Another Electronic Musician
States of Space
By George Bass | 13 February 2010
Two years on from conservative cruncher Five, Jason Rex is back with a new full length to toy with the theme of expansion. Not that he’s expanding too far, mind you; Rex has always worked the more clinical end of n5MD’s Emotional Experiments in Music, and for his fourth LP he’s altered himself just enough to dream up this IDM cockleshell. A quick cupping of the tracks shows his dependably crisp sound is still ideal for jolting/having fits to, but a more investigative listen to States of Space unveils Rex now fluent in the one ingredient that fudged him: heart. Yes, whatever deep beanbag or close band of brothers Rex has gotten into has flooded his writing with passion, a passion determined not to be boxed in by business hours or etiquette in bed. His complex productions still reach out for the unconscious, their turbosleep storylines as brittle as a dream but awake with a slick, slinky jitter. Prepare to see your eyeballs twitch if you’re one of those people who tapes themselves all night sleeping.
So what’s behind the new AEM? A little bit of 1992 perhaps, but what States lacks in groundbreaking composition it makes up for in its crystal delivery and ends up sounding like someone making a perfect third Terminator film ten years after Arnie went political. Opener “Late Monday” is the picture’s first flexed muscle: dropping straight into a giant, calm, intestinal warmth, things are quickly established as less angular than Five with the melody now matching the drum chips. It may start out with a two-note build, but then all over all that breath and rustling Rex demonstrates what a difference a piano makes, the keys less Spartan and stabbing harder with every cycle. The Jim Cameron perfection peaks again on “Memetic,” another vague T2/1991 reference spitting tricky disco from its black galactic canvas. That’s about as far as Another Electronic Musician is expanding for now—he doesn’t want his states stretched any further or he’ll have to change his second name to Ambient.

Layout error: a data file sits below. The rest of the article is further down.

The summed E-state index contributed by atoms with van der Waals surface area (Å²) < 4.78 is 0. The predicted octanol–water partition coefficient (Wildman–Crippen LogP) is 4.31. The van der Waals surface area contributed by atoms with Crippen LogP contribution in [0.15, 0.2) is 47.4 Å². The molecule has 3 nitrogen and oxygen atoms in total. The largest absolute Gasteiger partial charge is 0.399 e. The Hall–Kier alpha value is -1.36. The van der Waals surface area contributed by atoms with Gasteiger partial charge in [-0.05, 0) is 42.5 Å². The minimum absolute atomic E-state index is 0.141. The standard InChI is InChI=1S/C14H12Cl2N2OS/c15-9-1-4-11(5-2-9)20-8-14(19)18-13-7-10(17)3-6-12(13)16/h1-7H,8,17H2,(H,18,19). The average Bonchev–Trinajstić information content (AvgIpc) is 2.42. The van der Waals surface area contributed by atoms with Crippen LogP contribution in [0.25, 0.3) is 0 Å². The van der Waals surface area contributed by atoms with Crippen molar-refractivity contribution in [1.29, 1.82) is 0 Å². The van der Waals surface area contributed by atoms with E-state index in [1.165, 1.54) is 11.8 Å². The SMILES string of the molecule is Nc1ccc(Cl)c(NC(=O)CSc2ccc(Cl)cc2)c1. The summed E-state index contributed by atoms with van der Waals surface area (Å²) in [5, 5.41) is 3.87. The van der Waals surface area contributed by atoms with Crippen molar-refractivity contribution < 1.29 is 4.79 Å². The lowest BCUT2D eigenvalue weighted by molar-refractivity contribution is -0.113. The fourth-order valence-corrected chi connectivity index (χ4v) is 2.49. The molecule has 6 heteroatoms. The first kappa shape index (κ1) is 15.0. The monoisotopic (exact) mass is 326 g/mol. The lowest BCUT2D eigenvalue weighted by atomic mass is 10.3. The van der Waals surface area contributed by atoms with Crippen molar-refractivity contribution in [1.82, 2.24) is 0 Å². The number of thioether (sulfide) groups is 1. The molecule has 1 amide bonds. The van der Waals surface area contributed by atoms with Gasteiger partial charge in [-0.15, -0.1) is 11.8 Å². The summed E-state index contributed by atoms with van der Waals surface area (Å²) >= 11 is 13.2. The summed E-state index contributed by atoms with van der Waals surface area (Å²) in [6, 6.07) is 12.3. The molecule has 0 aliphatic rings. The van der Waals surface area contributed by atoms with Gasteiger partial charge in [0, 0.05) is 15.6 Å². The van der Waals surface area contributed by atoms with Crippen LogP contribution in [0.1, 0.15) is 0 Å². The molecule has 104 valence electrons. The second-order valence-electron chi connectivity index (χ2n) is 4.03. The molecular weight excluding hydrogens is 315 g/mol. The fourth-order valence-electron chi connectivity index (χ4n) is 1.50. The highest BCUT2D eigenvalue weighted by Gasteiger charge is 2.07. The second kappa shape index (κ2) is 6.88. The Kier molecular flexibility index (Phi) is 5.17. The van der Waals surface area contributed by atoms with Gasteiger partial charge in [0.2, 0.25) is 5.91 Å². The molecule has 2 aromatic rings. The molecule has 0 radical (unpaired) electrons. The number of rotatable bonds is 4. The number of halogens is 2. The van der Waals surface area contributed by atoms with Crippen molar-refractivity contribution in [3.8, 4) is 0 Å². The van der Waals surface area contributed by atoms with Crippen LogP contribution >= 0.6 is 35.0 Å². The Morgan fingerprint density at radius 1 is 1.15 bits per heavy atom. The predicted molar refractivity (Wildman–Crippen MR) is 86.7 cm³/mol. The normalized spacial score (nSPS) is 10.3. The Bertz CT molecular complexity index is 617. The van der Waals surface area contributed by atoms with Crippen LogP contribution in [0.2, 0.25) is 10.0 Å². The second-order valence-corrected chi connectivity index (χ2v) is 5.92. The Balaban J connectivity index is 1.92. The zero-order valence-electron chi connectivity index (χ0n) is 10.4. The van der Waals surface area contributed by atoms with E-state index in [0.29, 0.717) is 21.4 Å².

That renaming happens largely on side B, where the chirpy clatter of the first five pieces gets considerably more dreamy and liquid. The percussive stunts Rex favours are still a firm factor; it’s just they’re slowly shifted to one side to make way for new indulgences, namely his prowess with all things tonal. The serene “Atheos” is so un-grumpy you have to stare hard at Rex’s press photo and wonder if this bloke resembling a Sharky & George thug can really make something so pearly: the cloudy chorals, the waterfall effect, a big bright aquarium bursting with proteins… there’s your wildlife factor, AI-phobics, and you’ve just lost the bet that you can’t dance while frozen in suspended animation. It’s precisely what I needed to melt into after seven days of 3 am starts, and the tune floats deeper than “Chicane for the skeptical” tag Rex has had to field in the past. Some of the tracks—the already-leaked “Inflationary” in particular—could quite conceivably chart if licensed to more enterprising labels, those pianos reinforced with bulb synths and driving keyboard auto-rhythms. It shows that States of Space isn’t just fifty minutes of murk that people with drum-deafness can fall asleep too, it’s a steady, yearning little adventure touching everything from Berlin to dub techno; a fine demonstration in modern composing and how to make it all sound relevant.